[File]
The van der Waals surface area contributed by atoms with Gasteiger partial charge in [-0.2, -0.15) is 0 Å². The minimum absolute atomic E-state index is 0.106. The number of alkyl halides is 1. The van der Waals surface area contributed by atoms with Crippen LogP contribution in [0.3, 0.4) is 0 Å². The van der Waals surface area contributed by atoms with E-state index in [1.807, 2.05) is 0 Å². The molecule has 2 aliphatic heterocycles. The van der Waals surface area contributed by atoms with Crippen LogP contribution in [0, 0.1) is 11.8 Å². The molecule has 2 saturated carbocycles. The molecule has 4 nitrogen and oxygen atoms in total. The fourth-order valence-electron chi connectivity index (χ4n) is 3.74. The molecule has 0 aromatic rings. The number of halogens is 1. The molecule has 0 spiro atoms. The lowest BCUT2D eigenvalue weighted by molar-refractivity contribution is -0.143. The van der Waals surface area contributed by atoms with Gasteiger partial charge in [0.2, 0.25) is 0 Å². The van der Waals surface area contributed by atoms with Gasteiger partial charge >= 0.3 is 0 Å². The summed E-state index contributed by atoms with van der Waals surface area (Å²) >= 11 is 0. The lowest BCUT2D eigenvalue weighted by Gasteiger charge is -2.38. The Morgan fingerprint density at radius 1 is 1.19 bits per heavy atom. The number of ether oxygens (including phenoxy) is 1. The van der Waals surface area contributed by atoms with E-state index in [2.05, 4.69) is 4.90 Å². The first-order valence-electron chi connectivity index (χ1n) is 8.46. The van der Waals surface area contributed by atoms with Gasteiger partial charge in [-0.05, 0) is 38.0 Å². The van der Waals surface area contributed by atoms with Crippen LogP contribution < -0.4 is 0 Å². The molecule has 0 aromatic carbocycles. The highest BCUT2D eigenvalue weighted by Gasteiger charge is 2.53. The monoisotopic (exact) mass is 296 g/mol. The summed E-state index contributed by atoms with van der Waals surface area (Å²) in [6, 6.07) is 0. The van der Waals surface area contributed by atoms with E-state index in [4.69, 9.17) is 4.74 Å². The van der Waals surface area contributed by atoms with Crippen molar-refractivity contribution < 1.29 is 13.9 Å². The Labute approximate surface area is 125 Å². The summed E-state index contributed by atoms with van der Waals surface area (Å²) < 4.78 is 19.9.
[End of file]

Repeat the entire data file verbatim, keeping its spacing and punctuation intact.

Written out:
The van der Waals surface area contributed by atoms with Gasteiger partial charge in [-0.2, -0.15) is 0 Å². The minimum absolute atomic E-state index is 0.106. The number of alkyl halides is 1. The van der Waals surface area contributed by atoms with Crippen LogP contribution in [0.3, 0.4) is 0 Å². The van der Waals surface area contributed by atoms with E-state index in [1.807, 2.05) is 0 Å². The molecule has 2 aliphatic heterocycles. The van der Waals surface area contributed by atoms with Crippen LogP contribution in [0, 0.1) is 11.8 Å². The molecule has 2 saturated carbocycles. The molecule has 4 nitrogen and oxygen atoms in total. The fourth-order valence-electron chi connectivity index (χ4n) is 3.74. The molecule has 0 aromatic rings. The number of halogens is 1. The molecule has 0 spiro atoms. The lowest BCUT2D eigenvalue weighted by molar-refractivity contribution is -0.143. The van der Waals surface area contributed by atoms with Gasteiger partial charge in [0.2, 0.25) is 0 Å². The van der Waals surface area contributed by atoms with Gasteiger partial charge >= 0.3 is 0 Å². The summed E-state index contributed by atoms with van der Waals surface area (Å²) >= 11 is 0. The lowest BCUT2D eigenvalue weighted by Gasteiger charge is -2.38. The Morgan fingerprint density at radius 1 is 1.19 bits per heavy atom. The number of ether oxygens (including phenoxy) is 1. The van der Waals surface area contributed by atoms with E-state index in [2.05, 4.69) is 4.90 Å². The first-order valence-electron chi connectivity index (χ1n) is 8.46. The van der Waals surface area contributed by atoms with Gasteiger partial charge in [-0.05, 0) is 38.0 Å². The van der Waals surface area contributed by atoms with Crippen LogP contribution < -0.4 is 0 Å². The molecule has 0 aromatic carbocycles. The highest BCUT2D eigenvalue weighted by Gasteiger charge is 2.53. The monoisotopic (exact) mass is 296 g/mol. The summed E-state index contributed by atoms with van der Waals surface area (Å²) in [6, 6.07) is 0. The van der Waals surface area contributed by atoms with E-state index in [4.69, 9.17) is 4.74 Å². The van der Waals surface area contributed by atoms with Crippen molar-refractivity contribution < 1.29 is 13.9 Å². The Labute approximate surface area is 125 Å². The summed E-state index contributed by atoms with van der Waals surface area (Å²) < 4.78 is 19.9.